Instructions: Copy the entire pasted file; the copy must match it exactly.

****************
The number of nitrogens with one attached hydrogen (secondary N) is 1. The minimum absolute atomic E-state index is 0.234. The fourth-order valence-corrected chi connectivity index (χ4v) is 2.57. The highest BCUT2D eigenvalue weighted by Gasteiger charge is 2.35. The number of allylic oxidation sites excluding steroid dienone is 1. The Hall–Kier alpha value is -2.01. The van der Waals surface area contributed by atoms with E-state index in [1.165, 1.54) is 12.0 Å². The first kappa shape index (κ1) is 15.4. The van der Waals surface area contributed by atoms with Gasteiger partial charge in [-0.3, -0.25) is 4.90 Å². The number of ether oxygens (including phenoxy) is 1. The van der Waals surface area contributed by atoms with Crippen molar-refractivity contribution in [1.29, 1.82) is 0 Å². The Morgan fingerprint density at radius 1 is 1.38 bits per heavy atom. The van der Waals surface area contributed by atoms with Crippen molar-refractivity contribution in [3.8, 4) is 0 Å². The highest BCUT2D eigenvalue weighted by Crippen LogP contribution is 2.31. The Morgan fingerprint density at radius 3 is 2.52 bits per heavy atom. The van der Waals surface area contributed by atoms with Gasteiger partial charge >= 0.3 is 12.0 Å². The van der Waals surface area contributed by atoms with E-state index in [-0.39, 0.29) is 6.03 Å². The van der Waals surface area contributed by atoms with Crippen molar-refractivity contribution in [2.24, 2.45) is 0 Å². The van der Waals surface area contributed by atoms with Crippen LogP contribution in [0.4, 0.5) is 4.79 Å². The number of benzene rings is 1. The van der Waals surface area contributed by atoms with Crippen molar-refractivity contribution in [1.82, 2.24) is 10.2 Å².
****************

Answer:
The number of nitrogens with one attached hydrogen (secondary N) is 1. The minimum absolute atomic E-state index is 0.234. The fourth-order valence-corrected chi connectivity index (χ4v) is 2.57. The highest BCUT2D eigenvalue weighted by Gasteiger charge is 2.35. The number of allylic oxidation sites excluding steroid dienone is 1. The Hall–Kier alpha value is -2.01. The van der Waals surface area contributed by atoms with E-state index in [1.165, 1.54) is 12.0 Å². The first kappa shape index (κ1) is 15.4. The van der Waals surface area contributed by atoms with Gasteiger partial charge in [-0.3, -0.25) is 4.90 Å². The number of ether oxygens (including phenoxy) is 1. The van der Waals surface area contributed by atoms with Crippen molar-refractivity contribution in [1.29, 1.82) is 0 Å². The Morgan fingerprint density at radius 1 is 1.38 bits per heavy atom. The van der Waals surface area contributed by atoms with Crippen molar-refractivity contribution in [3.8, 4) is 0 Å². The highest BCUT2D eigenvalue weighted by Crippen LogP contribution is 2.31. The Morgan fingerprint density at radius 3 is 2.52 bits per heavy atom. The van der Waals surface area contributed by atoms with Gasteiger partial charge >= 0.3 is 12.0 Å². The van der Waals surface area contributed by atoms with E-state index in [-0.39, 0.29) is 6.03 Å². The van der Waals surface area contributed by atoms with Crippen molar-refractivity contribution in [2.24, 2.45) is 0 Å². The van der Waals surface area contributed by atoms with Crippen LogP contribution in [0.4, 0.5) is 4.79 Å². The number of benzene rings is 1. The van der Waals surface area contributed by atoms with Crippen molar-refractivity contribution in [1.82, 2.24) is 10.2 Å².